3D Combo Works in Cirrhotic HCV Patients, Too

A drug combination with striking efficacy in relatively healthy hepatitis C (HCV) patients had similar outcomes in patients with compensated cirrhosis, a researcher said.

In an open-label phase III trial, more than 91% of cirrhotic patients cleared the virus despite advanced disease, according to Fred Poordad, MD, of the University of Texas Health Science Center in San Antonio.

Patients in the trial were given 12 or 24 weeks of the so-called 3D drug combination, which had very high success rates in other HCV populations, Poordad reported here at the annual meeting of the European Association for the Study of the Liver and online in the New England Journal of Medicine.

But “cirrhosis remains hard to treat,” Poordad said, “even in the era of DAAs'” — the new direct-acting agents that target HCV replication. The so-called TURQUOISE study is the first DAA trial to include only patients with cirrhosis, he said.

“It’s an amazing study,” commented Jean-Michel Pawlotsky, MD, PhD, of the Henri Mondor University Hospital in Créteil, France, near Paris, who was not part of the trial but who moderated the session at which it was presented.

“It was a clean population (of cirrhotic patients),” he told MedPage Today, “with very good data and unexpectedly high SVR rates.”

SVR, or sustained virologic response, is shorthand for having no detectable virus; when it occurs 12 weeks after the end of treatment — the primary endpoint of most HCV trials nowadays — it is regarded as tantamount to a cure, since few patients relapse after having achieved that milestone.

Poordad and colleagues studied outcomes in 380 patients with genotype 1 HCV — the subtype of the virus that is most common in North America — and Child-Pugh class A cirrhosis.

The drug combination they used has been known until recently by its nickname, 3D, because the drugs involved had yet to be named by the manufacturer, AbbVie of North Chicago, Ill.

Two of them now have names — ABT-267, an NS5A inhibitor, is now ombitasvir and the non-nucleoside polymerase inhibitor ABT-333 is now called dasabuvir. The third drug is ABT-450, a protease inhibitor boosted with ritonavir (Norvir), and is nameless so far, although company spokesmen told MedPage Today a name should be picked soon.

ABT-450, ritonavir, and ombitasvir are co-formulated and given once daily, while dasabuvir is given twice a day. The combination is given with ribavirin, a nonspecific antiviral drug, also twice a day.

Patients in the trial, Poordad said, were randomly assigned to 12 or 24 weeks of the 3D combination and the primary endpoint was SVR12, compared with an estimated historical cure rate of 47% with a regimen of telaprevir (Incivek), pegylated interferon-alfa, and ribavirin.

Overall, he reported, patients did very well — 191 of 208 patients, or 91.8%, in the 12-week arm reached an SVR12, as did 165 of 172 patients, or 95.9%, in the 24-week arm.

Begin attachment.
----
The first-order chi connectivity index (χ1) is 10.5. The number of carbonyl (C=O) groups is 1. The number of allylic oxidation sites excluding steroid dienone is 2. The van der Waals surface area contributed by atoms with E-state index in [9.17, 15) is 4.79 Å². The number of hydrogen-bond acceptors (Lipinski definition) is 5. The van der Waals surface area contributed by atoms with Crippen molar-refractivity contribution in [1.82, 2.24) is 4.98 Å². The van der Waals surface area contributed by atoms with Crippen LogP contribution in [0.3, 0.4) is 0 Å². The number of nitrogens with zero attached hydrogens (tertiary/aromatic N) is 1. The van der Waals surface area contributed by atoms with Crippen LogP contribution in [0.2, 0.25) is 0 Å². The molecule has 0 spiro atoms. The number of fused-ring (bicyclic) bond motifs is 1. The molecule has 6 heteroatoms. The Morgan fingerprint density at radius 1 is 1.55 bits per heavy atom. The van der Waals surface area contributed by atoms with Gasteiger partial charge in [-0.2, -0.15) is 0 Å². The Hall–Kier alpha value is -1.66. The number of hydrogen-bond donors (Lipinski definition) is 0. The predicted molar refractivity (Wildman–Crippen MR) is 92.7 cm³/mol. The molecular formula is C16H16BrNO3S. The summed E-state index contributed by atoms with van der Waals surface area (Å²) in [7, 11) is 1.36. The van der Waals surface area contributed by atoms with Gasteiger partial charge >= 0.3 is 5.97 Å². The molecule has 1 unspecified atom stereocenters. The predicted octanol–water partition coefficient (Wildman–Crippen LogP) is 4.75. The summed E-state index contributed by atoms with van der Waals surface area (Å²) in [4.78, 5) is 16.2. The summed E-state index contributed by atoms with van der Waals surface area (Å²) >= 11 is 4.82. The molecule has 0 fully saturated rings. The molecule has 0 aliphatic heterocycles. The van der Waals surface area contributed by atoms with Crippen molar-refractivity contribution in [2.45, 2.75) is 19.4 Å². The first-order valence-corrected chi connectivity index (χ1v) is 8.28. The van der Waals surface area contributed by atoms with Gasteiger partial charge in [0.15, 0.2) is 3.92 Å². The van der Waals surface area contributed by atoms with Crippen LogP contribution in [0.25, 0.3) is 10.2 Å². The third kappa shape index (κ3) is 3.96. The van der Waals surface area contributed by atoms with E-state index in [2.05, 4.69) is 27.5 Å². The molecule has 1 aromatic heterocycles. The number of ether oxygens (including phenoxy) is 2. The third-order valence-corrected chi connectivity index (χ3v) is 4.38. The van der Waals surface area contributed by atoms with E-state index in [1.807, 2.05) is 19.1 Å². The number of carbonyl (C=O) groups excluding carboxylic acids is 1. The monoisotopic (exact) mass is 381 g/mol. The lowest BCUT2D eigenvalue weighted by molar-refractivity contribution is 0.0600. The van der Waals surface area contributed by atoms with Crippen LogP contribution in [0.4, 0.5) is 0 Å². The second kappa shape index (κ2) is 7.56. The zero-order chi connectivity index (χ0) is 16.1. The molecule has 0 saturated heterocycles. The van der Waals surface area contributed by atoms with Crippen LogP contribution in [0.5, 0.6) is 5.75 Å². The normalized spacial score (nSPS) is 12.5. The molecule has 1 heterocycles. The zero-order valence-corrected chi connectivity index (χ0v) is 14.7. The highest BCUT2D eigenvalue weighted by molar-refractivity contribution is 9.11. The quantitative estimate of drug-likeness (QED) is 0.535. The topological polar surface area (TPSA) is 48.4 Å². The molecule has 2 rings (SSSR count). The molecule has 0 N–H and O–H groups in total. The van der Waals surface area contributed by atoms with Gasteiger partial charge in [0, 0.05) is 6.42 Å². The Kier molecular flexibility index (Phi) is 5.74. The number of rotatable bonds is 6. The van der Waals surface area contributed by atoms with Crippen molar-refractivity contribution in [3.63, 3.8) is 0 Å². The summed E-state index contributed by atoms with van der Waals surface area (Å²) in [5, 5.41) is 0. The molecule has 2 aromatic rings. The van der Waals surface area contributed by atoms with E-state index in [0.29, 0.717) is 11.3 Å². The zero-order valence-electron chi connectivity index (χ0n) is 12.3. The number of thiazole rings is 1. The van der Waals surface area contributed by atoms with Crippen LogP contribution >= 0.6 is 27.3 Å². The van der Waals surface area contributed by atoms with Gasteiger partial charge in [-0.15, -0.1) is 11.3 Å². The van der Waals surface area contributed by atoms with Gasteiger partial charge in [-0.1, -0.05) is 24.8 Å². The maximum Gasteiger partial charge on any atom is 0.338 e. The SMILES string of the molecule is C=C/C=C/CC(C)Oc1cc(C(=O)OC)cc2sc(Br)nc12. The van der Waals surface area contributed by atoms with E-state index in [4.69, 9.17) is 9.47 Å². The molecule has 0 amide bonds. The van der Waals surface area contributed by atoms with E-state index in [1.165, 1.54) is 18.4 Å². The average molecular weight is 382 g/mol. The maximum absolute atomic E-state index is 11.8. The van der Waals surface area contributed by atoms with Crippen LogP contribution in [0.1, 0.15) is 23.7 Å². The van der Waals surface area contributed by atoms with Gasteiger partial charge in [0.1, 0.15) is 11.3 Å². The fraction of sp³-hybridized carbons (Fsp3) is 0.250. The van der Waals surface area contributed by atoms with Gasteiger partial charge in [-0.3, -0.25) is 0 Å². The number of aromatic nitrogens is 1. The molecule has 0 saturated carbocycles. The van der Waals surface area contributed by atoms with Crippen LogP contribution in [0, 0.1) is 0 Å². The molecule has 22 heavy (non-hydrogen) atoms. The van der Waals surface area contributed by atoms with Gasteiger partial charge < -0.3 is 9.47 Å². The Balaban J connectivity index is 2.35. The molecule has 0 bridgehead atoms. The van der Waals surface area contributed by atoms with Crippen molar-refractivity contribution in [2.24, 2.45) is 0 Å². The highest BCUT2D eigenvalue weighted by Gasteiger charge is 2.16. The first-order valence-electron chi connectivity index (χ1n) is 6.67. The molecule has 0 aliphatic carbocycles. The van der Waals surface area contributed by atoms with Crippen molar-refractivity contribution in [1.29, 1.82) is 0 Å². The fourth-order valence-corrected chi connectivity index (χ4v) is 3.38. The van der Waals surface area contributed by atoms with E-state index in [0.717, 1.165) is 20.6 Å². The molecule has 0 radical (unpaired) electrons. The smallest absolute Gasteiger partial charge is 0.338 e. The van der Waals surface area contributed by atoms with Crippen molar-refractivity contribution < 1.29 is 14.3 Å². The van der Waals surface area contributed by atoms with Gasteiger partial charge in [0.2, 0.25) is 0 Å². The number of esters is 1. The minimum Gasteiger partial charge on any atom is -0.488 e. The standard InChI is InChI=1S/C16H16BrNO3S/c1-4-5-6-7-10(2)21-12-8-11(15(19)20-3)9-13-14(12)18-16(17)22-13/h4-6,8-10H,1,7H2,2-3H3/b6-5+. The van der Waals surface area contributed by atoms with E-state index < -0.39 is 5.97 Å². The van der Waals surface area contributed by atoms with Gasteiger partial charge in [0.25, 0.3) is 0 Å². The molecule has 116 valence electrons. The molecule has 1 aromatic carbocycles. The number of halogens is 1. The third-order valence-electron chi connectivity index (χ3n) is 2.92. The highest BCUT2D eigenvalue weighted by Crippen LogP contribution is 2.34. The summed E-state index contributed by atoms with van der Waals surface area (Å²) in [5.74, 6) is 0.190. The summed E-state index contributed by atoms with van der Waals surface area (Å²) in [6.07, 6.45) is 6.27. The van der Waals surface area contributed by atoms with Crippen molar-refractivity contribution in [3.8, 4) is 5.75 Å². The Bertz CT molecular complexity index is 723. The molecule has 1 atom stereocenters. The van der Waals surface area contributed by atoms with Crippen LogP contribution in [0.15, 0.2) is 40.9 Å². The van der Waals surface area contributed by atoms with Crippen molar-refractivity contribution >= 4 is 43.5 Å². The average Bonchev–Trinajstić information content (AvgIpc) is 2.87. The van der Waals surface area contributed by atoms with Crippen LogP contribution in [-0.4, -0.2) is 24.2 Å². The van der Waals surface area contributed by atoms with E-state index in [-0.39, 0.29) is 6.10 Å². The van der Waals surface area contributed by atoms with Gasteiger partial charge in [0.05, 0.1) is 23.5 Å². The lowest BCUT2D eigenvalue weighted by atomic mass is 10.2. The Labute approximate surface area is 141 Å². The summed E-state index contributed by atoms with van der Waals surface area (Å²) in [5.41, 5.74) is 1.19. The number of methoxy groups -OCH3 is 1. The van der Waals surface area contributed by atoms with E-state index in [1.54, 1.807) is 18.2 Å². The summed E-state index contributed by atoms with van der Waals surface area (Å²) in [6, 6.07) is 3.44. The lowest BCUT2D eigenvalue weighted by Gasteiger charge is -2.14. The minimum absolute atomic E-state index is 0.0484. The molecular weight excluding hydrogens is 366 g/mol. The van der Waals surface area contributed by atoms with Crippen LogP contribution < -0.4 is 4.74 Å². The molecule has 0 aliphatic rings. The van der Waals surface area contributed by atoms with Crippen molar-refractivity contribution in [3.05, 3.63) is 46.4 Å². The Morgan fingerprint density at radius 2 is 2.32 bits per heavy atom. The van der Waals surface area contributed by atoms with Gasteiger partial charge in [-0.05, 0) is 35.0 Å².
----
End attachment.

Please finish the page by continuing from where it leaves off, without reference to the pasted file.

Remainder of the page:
The rates were markedly superior to the historical control rate, Poordad said.

The numbers compare well with the rates reached in two other trials presented here involving healthier patients and the 3D combination — SVR12s in the so-called SAPPHIRE studies ranged from 95.3% to 100% depending on patient subgroups.

The SVR12 rates were high and consistent regardless of treatment duration across almost all subgroups, Poordad said, including those with previous treatment failures. Specifically, there was no apparent difference in response according to such things as race, body mass index, baseline HCV RNA level, platelet count, or serum albumin level.

The only fly in the ointment was the subgroup of patients with genotype 1a infection who had previously not responded to treatment with an interferon-based regimen.

Among those patients in the 24-week arm, 39 of 42 reached SVR12, (92.9%). But in the 12-week arm, just 40 of 50 patients (80%) reached the milestone.

In contrast, all of the null responders with genotype 1b infection reached SVR12, regardless of the treatment duration, he said.

If the combination is approved, physicians treating prior null responders with genotype 1a HCV might “err on the side of treating them a little bit longer,” Poordad said.

The 3D combination was well tolerated, Poordad said. The most common adverse events were fatigue, headache, and nausea, and were higher in the 24-week arm.

The hemoglobin level was less than 10 grams per deciliter (an expected side effect of ribavirin) in 7.2% and 11% of patients in the 12- and 24-week arms, respectively.

Overall, 2.1% of patients dropped out of the study because of adverse events, Poordad reported.

Reposted from MedPage Today on January 10, 2015: www.medpagetoday.com/MeetingCoverage/EASL/45245

Author Info

Sean Hendrickson